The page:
Since it launched in beta format in 2016, and then opened to the public a year later, Amazon Go, the online retail giant’s stores without checkout lines, provides a textbook illustration of the use and development of technology.

Amazon’s plans to expand its network of stores, formulated before the pandemic, were ambitious: more than 3,000 by 2021 in locations including international airports, expanding the concept to larger and more sophisticated outlets, and above all, adapting the model into a technological platform for third parties.

Out of these original plans, the expansion of company-owned stores, hit by the pandemic lockdowns, has suffered the most: by March, only 35 Amazon Go stores have been opened: 32 in the United States, and three in the United Kingdom. But the company was able to scale up the model from its original convenience store concept to an entire supermarket with Amazon Go Grocery, as well as packaging it and turning it into a platform that has already seduced several major customers, such as Sainsbury’s in the United Kingdom — the second largest supermarket chain there, with 1,428 stores and 111,900 employees — Starbucks, which is already testing the model in Manhattan, and the U.S. chains Hudson Nonstop and T.D. Garden.

Meanwhile, the concept has been refined and perfected, reducing operating costs over the 2017 model by 96%, and with further savings projected through 2023. This involved simplifying the architecture and improving the supply chain, as well as giving managers greater freedom to aggressively discount merchandise close to its sell-by date, and even incorporating employees working from home to manually verify the accuracy of customer billing, among many other tasks. Remember that these savings are also realized in stores that already had some advantages over traditional supermarkets in that they already employed fewer people, with no need for checkout cashiers.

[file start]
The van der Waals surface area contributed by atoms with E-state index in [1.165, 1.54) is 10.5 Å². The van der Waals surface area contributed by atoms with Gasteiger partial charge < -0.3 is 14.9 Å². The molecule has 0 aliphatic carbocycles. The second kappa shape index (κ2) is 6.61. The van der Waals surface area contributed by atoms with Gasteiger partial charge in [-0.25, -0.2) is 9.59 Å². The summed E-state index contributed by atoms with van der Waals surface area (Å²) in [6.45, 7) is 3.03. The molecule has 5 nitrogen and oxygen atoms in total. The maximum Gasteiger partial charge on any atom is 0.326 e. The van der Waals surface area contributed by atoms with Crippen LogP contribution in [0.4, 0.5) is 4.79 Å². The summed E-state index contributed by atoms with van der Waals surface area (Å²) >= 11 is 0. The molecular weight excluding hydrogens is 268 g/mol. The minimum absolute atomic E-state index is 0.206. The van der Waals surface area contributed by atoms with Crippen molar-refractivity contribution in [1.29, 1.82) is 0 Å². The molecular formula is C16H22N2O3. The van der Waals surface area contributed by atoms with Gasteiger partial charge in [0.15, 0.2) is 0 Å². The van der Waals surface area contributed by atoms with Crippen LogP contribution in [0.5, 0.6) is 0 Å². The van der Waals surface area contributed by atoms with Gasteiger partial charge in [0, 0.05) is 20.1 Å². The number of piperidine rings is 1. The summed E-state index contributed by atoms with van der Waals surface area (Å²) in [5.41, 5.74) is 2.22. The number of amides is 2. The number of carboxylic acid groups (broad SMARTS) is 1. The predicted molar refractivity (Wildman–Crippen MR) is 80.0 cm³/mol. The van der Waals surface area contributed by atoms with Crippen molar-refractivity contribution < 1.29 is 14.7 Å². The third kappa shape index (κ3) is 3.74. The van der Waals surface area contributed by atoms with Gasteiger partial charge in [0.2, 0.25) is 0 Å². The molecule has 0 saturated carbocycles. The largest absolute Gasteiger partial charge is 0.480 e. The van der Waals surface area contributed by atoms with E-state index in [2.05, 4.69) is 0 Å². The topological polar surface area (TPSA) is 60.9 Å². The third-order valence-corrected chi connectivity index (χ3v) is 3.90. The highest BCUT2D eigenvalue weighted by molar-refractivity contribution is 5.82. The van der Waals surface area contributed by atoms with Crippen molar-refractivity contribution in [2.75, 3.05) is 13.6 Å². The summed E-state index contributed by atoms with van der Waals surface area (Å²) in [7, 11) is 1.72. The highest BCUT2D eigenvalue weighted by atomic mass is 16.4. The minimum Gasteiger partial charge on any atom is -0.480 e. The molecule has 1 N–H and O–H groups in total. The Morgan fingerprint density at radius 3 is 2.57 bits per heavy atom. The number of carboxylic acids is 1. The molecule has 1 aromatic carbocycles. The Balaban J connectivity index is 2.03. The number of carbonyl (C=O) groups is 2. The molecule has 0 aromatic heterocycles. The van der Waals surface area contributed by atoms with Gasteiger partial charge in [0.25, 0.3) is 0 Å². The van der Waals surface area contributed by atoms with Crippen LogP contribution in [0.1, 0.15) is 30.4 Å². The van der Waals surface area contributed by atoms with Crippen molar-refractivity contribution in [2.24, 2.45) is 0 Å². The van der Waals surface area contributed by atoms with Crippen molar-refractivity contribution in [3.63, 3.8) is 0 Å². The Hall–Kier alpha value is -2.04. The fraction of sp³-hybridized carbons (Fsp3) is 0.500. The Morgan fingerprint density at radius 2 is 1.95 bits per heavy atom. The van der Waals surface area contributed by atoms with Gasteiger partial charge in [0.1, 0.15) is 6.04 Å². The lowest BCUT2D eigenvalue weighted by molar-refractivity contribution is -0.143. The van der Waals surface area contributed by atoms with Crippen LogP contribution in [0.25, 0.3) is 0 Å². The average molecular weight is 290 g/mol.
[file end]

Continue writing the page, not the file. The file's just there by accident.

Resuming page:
It says a lot about Amazon’s management model that a technology designed and tested in beta just a few years ago and refined by employees over the course of 12 months is now a platform that has reduced its operating costs and can be licensed to other customers in the retail world. Above all, it says a lot about the future of retail, which is increasingly moving towards that model: stores with no checkout line, where customers come in, take what they want off a shelf, and simply put it in their bag and leave; a much more efficient model than having people sitting at a checkout desk for hours on end scanning the contents of a shopping trolley.

This is the future of retailing, and an illustration of the improvements that can be expected from using technology-intensive business models. We will see how long it takes for the checkout free model to become the norm, following Amazon’s model and using its technology or that of its competitors, but we should expect to see stores with cashiers disappear, which might produce situations where some people in traditional stores will be confused and leave without paying, as well as how the millions of people who used to be supermarket cashiers around the world (more than 3.3 million in the United States alone, earning about $12/hour and an expected annual decrease of 10%) will have to find alternative employment.

Modern times indeed…


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